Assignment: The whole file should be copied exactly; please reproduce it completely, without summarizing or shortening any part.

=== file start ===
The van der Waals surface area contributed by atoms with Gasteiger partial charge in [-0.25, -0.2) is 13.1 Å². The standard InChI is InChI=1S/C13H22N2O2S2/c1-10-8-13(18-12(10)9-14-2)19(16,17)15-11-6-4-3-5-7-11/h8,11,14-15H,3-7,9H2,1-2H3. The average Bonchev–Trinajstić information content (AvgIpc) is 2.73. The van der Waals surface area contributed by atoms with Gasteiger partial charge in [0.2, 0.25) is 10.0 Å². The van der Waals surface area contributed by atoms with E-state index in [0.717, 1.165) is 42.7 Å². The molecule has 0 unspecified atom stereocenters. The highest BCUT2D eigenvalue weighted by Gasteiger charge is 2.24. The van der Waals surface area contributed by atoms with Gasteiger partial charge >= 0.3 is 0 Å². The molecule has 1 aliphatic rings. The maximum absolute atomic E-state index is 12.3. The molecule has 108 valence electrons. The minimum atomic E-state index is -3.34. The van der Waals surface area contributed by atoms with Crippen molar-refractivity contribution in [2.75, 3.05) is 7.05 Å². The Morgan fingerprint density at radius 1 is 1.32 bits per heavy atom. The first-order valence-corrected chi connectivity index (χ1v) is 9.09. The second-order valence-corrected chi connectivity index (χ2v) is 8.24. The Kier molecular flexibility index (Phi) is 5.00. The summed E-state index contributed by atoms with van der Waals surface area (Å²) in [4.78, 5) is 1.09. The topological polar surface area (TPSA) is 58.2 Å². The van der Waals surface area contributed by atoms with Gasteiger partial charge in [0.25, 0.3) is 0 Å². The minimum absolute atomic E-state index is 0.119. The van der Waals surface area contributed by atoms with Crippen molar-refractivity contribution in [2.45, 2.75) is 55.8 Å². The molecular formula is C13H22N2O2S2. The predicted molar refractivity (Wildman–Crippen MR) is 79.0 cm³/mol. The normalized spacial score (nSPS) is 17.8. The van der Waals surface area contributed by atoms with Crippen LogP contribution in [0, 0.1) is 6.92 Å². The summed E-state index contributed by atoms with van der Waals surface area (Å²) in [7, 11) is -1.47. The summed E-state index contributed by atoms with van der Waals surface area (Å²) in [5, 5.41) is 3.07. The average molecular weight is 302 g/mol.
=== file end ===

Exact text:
The van der Waals surface area contributed by atoms with Gasteiger partial charge in [-0.25, -0.2) is 13.1 Å². The standard InChI is InChI=1S/C13H22N2O2S2/c1-10-8-13(18-12(10)9-14-2)19(16,17)15-11-6-4-3-5-7-11/h8,11,14-15H,3-7,9H2,1-2H3. The average Bonchev–Trinajstić information content (AvgIpc) is 2.73. The van der Waals surface area contributed by atoms with Gasteiger partial charge in [0.2, 0.25) is 10.0 Å². The van der Waals surface area contributed by atoms with E-state index in [0.717, 1.165) is 42.7 Å². The molecule has 0 unspecified atom stereocenters. The highest BCUT2D eigenvalue weighted by Gasteiger charge is 2.24. The van der Waals surface area contributed by atoms with Gasteiger partial charge >= 0.3 is 0 Å². The molecule has 1 aliphatic rings. The maximum absolute atomic E-state index is 12.3. The molecule has 108 valence electrons. The minimum atomic E-state index is -3.34. The van der Waals surface area contributed by atoms with Crippen molar-refractivity contribution in [2.75, 3.05) is 7.05 Å². The Morgan fingerprint density at radius 1 is 1.32 bits per heavy atom. The first-order valence-corrected chi connectivity index (χ1v) is 9.09. The second-order valence-corrected chi connectivity index (χ2v) is 8.24. The Kier molecular flexibility index (Phi) is 5.00. The summed E-state index contributed by atoms with van der Waals surface area (Å²) in [4.78, 5) is 1.09. The topological polar surface area (TPSA) is 58.2 Å². The van der Waals surface area contributed by atoms with Gasteiger partial charge in [0.25, 0.3) is 0 Å². The minimum absolute atomic E-state index is 0.119. The van der Waals surface area contributed by atoms with Crippen molar-refractivity contribution in [2.45, 2.75) is 55.8 Å². The molecular formula is C13H22N2O2S2. The predicted molar refractivity (Wildman–Crippen MR) is 79.0 cm³/mol. The normalized spacial score (nSPS) is 17.8. The van der Waals surface area contributed by atoms with Crippen LogP contribution in [0, 0.1) is 6.92 Å². The summed E-state index contributed by atoms with van der Waals surface area (Å²) in [7, 11) is -1.47. The summed E-state index contributed by atoms with van der Waals surface area (Å²) in [5, 5.41) is 3.07. The average molecular weight is 302 g/mol.